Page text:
IV. First Paul says, “I appeal to your therefore, brothers and sisters, by the mercies of God, to present your bodies as a living sacrifice, holy and acceptable to God, which is your spiritual worship.”

  • Long ago the prophets warned Israel that God was not primarily interested in their temple sacrifices. What God really wanted was their obedience.
  • Paul tells us the same thing when he tells us that the sacrifice that is most important for us to make is the presenting of our bodies, holy and acceptable to God. That, he tells us, is our spiritual worship, the only worship that really counts.
  • What does it mean to live so that we are constantly presenting our bodies to God as something holy and acceptable to him? It means that we’re “walking the talk” that we talk on Sunday mornings.  It means that we are constantly striving to be obedient to God above all else.  It means that we are constantly striving to please God above all else.
  • Now, this may not seem like much to help your congregation find its way through all the conflictual issues of the day and all the squabbles that any congregation is want to have, but it is actually a lot. It’s actually all that we need.
  • The key is that all of us are trying to please the same one, God. When you have a congregation full of people, or a denomination of people, genuinely striving to please God above all else, not themselves, there will be a harmony amongst them, no matter how much they differ about specific issues.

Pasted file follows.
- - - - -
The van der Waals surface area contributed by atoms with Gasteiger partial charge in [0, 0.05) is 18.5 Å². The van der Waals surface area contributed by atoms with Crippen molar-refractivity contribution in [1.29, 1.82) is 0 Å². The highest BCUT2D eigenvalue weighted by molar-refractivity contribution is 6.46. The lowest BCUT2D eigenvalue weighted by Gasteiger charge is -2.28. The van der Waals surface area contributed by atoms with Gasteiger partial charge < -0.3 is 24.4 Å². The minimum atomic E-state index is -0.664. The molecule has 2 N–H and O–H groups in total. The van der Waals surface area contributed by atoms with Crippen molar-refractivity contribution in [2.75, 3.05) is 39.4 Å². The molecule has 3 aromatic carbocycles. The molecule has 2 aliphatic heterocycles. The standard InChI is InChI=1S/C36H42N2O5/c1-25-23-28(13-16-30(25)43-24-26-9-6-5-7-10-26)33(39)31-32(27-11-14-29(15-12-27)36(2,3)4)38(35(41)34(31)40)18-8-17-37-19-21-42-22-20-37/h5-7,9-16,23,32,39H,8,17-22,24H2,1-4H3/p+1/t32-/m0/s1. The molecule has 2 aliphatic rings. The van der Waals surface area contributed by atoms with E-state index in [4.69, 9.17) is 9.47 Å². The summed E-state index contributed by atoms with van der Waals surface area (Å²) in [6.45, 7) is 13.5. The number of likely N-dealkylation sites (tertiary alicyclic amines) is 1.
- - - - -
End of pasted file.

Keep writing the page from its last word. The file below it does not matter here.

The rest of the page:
• When I’ve done marriage counseling, I’ve usually used the example of a triangle with the couple, and asked them what happens to two points of a triangle when they both try to grow closer to the third point of the triangle?
  • “They grow closer together at the same time,” they’ve responded.
  • “Right you are,” I’ve replied, “And that is what will happen to both of you as you seek to grow closer to God. As you both strive to grow closer to God, you will grow closer to each other.”
  • What happens with marriages happens with congregations and denominations. If we are all genuinely seeking to please God and not ourselves, we will find in each other openness to other positions, and an openness to change, because we will know that our own personal positions are not the last word.   We are more concerned about finding out what God wants than finding substantiation for what we want.

V. But how do we know what God wants when there are so many different opinions of what God wants, not only in the world, but in the church as well?

  • Paul tells us in the beginning of the twelfth chapter of Romans. After writing that we should present our bodies to God as a holy sacrifice, he writes, “Do not be conformed to this world, but be transformed by the renewing of your minds, so that you may discern what is the will of God – what is good and acceptable and perfect.”
  • If we are to obey God in our bodily actions, in the way we treat other people and conduct our business, our minds must first be transformed so that we can discern what is the will of God.
  • And how are our minds transformed so that we can discern the will of God?
  • They’re transformed through prayer. They are also transformed through feeding on God’s word.  Where can we more find out who God is and what God wants than in God’s holy word?
  • At its heart, Presbyterian piety is focused on the Bible. It’s through the disciplined study of the Bible that knowledge of God and God’s will grows.  It’s through the devotional use of the Bible that our love of God and God’s goodness grows.